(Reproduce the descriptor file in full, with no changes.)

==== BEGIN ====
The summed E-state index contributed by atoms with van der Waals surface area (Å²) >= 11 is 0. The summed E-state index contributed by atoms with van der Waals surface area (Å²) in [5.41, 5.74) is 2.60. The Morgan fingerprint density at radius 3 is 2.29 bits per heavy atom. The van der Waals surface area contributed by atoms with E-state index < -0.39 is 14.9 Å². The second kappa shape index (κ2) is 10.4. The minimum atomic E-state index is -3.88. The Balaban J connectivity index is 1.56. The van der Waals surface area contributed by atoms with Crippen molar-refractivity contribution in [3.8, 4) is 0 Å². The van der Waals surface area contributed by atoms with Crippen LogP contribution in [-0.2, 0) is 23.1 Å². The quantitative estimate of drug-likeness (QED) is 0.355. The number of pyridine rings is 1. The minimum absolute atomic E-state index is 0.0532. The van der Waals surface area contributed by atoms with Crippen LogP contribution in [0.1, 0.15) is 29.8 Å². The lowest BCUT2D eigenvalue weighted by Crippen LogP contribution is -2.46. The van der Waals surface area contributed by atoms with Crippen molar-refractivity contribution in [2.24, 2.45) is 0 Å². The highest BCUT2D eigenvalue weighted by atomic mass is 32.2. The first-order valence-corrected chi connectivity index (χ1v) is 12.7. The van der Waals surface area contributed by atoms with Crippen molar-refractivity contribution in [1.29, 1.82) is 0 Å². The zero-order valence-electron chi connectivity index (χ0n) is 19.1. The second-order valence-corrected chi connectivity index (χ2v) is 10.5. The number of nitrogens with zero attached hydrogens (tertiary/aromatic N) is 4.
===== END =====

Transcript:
The summed E-state index contributed by atoms with van der Waals surface area (Å²) >= 11 is 0. The summed E-state index contributed by atoms with van der Waals surface area (Å²) in [5.41, 5.74) is 2.60. The Morgan fingerprint density at radius 3 is 2.29 bits per heavy atom. The van der Waals surface area contributed by atoms with E-state index < -0.39 is 14.9 Å². The second kappa shape index (κ2) is 10.4. The minimum atomic E-state index is -3.88. The Balaban J connectivity index is 1.56. The van der Waals surface area contributed by atoms with Crippen molar-refractivity contribution in [3.8, 4) is 0 Å². The van der Waals surface area contributed by atoms with Crippen LogP contribution in [-0.2, 0) is 23.1 Å². The quantitative estimate of drug-likeness (QED) is 0.355. The number of pyridine rings is 1. The minimum absolute atomic E-state index is 0.0532. The van der Waals surface area contributed by atoms with Crippen LogP contribution in [0.1, 0.15) is 29.8 Å². The lowest BCUT2D eigenvalue weighted by Crippen LogP contribution is -2.46. The van der Waals surface area contributed by atoms with Crippen molar-refractivity contribution in [2.24, 2.45) is 0 Å². The highest BCUT2D eigenvalue weighted by atomic mass is 32.2. The first-order valence-corrected chi connectivity index (χ1v) is 12.7. The van der Waals surface area contributed by atoms with Crippen molar-refractivity contribution in [1.29, 1.82) is 0 Å². The zero-order valence-electron chi connectivity index (χ0n) is 19.1. The second-order valence-corrected chi connectivity index (χ2v) is 10.5. The number of nitrogens with zero attached hydrogens (tertiary/aromatic N) is 4.